How to Love One of America's Most Hated Vegetables

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There is no such thing as a bad vegetable, but there are several that most Americans just plain hate. Or, at least they think they do.

Notoriously at the top of the “most hated” list are Brussels sprouts. In all honesty, they were at the top of my list for years, too. I remember as kids, my sister and I would sit at the kitchen counter begging for mercy so we wouldn’t have to eat those little green cabbages. We were happy however, to break into the sugar jar and have “sugar tea parties” with our dolls in our closet. That lasted about two stomachaches before we were caught. Really, it’s a wonder how I ever became a dietitian.

That said, if you find yourself picking up speed when you approach the bin of Brussels sprouts, slow down and consider grabbing a bunch because I have some news — and more importantly, delicious preparation tips — that will change your mind about this vegetable.

First, you should know that Brussels sprouts are nutrient powerhouses. They are rich in lutein (a phytochemical that promotes eye health), have loads of vitamin C (essential to ward off colds this time of year), and folic acid (a B vitamin that helps the body make new, healthy cells). They also contain sulforaphane, a compound that is believed to help prevent cancer, diabetes, and prevent overgrowth of harmful bacteria. All of this for just 60 calories a cup!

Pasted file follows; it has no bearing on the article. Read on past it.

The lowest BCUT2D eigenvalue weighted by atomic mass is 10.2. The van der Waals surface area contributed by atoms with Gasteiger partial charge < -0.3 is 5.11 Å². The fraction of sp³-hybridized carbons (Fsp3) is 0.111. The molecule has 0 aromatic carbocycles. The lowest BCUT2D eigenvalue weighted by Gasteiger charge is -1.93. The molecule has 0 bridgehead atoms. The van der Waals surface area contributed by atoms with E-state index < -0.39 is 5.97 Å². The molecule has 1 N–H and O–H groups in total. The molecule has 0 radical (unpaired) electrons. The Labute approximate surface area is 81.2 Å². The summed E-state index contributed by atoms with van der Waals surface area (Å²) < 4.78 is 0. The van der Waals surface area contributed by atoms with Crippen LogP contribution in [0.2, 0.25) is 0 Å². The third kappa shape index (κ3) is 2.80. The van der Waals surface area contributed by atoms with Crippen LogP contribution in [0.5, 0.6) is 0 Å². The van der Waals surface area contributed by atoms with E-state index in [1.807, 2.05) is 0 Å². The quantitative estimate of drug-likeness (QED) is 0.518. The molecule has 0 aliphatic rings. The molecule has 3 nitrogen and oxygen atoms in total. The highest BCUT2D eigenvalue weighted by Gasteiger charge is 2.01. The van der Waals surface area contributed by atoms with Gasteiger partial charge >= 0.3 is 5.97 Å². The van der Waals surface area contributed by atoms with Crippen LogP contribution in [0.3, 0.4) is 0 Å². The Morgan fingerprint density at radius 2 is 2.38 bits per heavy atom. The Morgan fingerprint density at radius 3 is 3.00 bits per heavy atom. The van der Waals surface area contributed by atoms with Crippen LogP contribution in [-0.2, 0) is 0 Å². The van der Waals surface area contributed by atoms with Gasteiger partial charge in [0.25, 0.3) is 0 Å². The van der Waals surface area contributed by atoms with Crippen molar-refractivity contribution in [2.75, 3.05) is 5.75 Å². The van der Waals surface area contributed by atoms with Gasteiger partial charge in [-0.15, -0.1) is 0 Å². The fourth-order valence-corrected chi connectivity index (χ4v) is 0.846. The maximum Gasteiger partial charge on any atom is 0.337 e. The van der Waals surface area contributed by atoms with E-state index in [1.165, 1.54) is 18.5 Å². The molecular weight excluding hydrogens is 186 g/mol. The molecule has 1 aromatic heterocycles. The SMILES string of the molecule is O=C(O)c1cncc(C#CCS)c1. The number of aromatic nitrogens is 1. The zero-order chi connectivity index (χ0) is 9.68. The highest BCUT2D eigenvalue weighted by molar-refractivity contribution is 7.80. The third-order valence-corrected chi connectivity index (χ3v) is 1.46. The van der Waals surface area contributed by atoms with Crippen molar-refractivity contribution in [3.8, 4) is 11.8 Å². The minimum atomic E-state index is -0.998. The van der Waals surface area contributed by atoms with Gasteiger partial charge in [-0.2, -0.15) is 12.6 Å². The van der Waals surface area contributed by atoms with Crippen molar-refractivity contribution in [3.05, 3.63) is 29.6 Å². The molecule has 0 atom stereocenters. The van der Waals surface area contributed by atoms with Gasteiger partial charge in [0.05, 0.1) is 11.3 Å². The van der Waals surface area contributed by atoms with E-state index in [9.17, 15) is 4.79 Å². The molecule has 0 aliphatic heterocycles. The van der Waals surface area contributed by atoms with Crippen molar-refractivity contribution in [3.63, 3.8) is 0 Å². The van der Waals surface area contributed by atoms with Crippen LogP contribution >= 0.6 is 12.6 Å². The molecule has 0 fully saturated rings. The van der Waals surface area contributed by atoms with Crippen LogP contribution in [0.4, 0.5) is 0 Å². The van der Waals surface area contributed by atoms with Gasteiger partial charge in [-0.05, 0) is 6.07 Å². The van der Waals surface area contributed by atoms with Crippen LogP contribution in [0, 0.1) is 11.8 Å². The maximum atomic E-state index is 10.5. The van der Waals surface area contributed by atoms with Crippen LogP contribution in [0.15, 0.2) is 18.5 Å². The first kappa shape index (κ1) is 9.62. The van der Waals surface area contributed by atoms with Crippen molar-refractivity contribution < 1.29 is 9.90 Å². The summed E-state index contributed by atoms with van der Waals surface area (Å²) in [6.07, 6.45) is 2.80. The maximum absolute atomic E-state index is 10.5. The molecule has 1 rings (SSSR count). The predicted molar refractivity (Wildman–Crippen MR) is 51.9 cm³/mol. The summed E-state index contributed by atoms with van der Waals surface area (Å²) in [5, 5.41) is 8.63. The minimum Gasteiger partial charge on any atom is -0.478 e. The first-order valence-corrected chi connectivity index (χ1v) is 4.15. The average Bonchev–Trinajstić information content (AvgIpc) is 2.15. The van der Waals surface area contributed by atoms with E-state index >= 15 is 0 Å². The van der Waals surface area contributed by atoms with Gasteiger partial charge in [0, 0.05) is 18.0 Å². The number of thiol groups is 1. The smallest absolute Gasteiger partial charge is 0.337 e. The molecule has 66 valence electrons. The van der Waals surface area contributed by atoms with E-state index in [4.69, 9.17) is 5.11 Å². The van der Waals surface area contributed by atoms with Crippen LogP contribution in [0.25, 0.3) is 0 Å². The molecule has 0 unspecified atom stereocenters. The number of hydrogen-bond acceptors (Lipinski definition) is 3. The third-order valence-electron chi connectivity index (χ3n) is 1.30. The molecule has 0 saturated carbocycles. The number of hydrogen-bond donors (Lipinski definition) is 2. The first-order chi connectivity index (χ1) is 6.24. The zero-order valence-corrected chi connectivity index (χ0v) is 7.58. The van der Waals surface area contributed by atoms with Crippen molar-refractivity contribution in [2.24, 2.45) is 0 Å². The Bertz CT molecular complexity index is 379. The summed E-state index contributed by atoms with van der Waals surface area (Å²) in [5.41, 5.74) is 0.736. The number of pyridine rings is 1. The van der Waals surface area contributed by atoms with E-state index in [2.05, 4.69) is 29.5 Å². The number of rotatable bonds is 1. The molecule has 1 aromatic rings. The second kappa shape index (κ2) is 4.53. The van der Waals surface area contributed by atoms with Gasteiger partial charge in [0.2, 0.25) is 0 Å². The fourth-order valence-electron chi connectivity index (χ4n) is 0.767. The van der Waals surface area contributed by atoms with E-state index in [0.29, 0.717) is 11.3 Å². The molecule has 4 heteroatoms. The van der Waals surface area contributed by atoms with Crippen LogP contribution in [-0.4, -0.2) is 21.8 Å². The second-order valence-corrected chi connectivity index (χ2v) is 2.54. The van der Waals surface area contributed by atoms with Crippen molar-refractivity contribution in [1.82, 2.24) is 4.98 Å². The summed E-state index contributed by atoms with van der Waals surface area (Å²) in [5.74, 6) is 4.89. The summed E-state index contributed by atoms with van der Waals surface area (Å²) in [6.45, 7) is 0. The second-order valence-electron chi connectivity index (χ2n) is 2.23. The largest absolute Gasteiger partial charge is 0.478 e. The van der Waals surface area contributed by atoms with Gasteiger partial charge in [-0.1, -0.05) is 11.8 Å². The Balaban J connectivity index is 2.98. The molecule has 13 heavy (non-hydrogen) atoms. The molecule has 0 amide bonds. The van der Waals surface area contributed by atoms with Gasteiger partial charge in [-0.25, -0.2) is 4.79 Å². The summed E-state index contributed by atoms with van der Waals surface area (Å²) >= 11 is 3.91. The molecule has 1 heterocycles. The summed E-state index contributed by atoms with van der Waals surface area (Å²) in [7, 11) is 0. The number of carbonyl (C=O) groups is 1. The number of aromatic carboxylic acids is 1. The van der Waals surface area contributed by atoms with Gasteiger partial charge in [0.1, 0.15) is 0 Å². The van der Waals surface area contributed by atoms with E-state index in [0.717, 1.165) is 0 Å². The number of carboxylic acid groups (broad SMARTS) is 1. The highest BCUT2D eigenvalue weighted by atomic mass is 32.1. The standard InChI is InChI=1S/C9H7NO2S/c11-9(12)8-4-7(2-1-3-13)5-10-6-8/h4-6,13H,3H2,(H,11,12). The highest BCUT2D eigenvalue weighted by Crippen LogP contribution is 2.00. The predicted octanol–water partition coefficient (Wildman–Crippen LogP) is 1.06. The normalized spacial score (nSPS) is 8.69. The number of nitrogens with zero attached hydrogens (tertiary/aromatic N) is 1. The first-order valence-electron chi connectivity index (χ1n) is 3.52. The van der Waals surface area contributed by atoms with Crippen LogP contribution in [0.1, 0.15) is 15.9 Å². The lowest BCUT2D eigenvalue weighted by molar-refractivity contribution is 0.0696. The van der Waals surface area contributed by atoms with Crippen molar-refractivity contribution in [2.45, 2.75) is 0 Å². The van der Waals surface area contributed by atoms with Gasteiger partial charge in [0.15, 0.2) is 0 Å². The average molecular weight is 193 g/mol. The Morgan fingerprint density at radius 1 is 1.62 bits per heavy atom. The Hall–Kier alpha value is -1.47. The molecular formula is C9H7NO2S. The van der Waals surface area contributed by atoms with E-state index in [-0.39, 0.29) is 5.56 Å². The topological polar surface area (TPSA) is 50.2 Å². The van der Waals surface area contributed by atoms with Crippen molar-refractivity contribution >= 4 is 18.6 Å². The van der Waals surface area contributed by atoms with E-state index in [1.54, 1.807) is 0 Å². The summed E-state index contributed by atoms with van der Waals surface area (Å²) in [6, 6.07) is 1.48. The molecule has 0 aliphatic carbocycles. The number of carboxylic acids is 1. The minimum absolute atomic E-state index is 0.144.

Clearly, these are great choice to add nutrients to your diet without a lot of calories — which just leaves us with the taste issue. If you immediately think extreme bitterness or unpleasant smell when you think about Brussels sprouts, it probably has more to do with the way they were prepared when you consumed them in the past. Overcooking Brussels sprouts releases a compound that causes an unpleasant sulphurous odor and causes bitterness. I find that often times, this results from boiling the sprouts. (Incidentally, it’s not ideal to boil any vegetable because so many of the nutrients are lost in the water.)

Instead, my favorite preparation method to prevent the sulphur smell and bitterness, and to retain nutrients, is to roast Brussels sprouts. Try tossing a bunch of sprouts with olive oil, salt, and real maple syrup and roasting on a foil-lined baking sheet at 400 degrees for about 40 minutes. The result is sweet and crisp outside, with tender (non-bitter) insides. I have converted many haters with this recipe! Here are 10 more ideas for ways to prepare Brussels sprouts. Give them a chance. I think you’ll be pleasantly surprised.